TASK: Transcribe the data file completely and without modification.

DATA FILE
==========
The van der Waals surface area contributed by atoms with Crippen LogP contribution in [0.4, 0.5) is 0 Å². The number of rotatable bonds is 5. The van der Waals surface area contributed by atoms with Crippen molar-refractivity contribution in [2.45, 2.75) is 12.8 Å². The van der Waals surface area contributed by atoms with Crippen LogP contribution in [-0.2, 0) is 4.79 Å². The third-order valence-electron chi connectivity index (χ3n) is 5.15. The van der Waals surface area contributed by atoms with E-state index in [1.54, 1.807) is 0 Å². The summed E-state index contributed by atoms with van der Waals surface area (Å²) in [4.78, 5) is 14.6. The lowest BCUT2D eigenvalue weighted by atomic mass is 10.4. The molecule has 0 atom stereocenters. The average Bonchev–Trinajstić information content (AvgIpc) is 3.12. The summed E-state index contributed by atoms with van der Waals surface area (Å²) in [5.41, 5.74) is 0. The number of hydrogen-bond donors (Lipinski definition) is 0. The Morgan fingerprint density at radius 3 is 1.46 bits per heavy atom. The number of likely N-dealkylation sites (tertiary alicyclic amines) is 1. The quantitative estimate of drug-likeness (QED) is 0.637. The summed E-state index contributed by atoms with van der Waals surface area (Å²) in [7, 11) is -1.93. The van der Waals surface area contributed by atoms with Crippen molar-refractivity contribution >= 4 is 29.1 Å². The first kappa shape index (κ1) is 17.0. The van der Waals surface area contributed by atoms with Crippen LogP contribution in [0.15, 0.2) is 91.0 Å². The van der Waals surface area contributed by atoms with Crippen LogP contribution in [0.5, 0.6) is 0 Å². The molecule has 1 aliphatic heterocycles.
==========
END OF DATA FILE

The van der Waals surface area contributed by atoms with Crippen LogP contribution in [0.4, 0.5) is 0 Å². The number of rotatable bonds is 5. The van der Waals surface area contributed by atoms with Crippen molar-refractivity contribution in [2.45, 2.75) is 12.8 Å². The van der Waals surface area contributed by atoms with Crippen LogP contribution in [-0.2, 0) is 4.79 Å². The third-order valence-electron chi connectivity index (χ3n) is 5.15. The van der Waals surface area contributed by atoms with E-state index in [1.54, 1.807) is 0 Å². The summed E-state index contributed by atoms with van der Waals surface area (Å²) in [4.78, 5) is 14.6. The lowest BCUT2D eigenvalue weighted by atomic mass is 10.4. The molecule has 0 atom stereocenters. The average Bonchev–Trinajstić information content (AvgIpc) is 3.12. The summed E-state index contributed by atoms with van der Waals surface area (Å²) in [5.41, 5.74) is 0. The number of hydrogen-bond donors (Lipinski definition) is 0. The Morgan fingerprint density at radius 3 is 1.46 bits per heavy atom. The number of likely N-dealkylation sites (tertiary alicyclic amines) is 1. The quantitative estimate of drug-likeness (QED) is 0.637. The summed E-state index contributed by atoms with van der Waals surface area (Å²) in [7, 11) is -1.93. The van der Waals surface area contributed by atoms with Crippen molar-refractivity contribution >= 4 is 29.1 Å². The first kappa shape index (κ1) is 17.0. The van der Waals surface area contributed by atoms with Crippen LogP contribution in [0.15, 0.2) is 91.0 Å². The van der Waals surface area contributed by atoms with Crippen LogP contribution in [0.5, 0.6) is 0 Å². The molecule has 1 aliphatic heterocycles.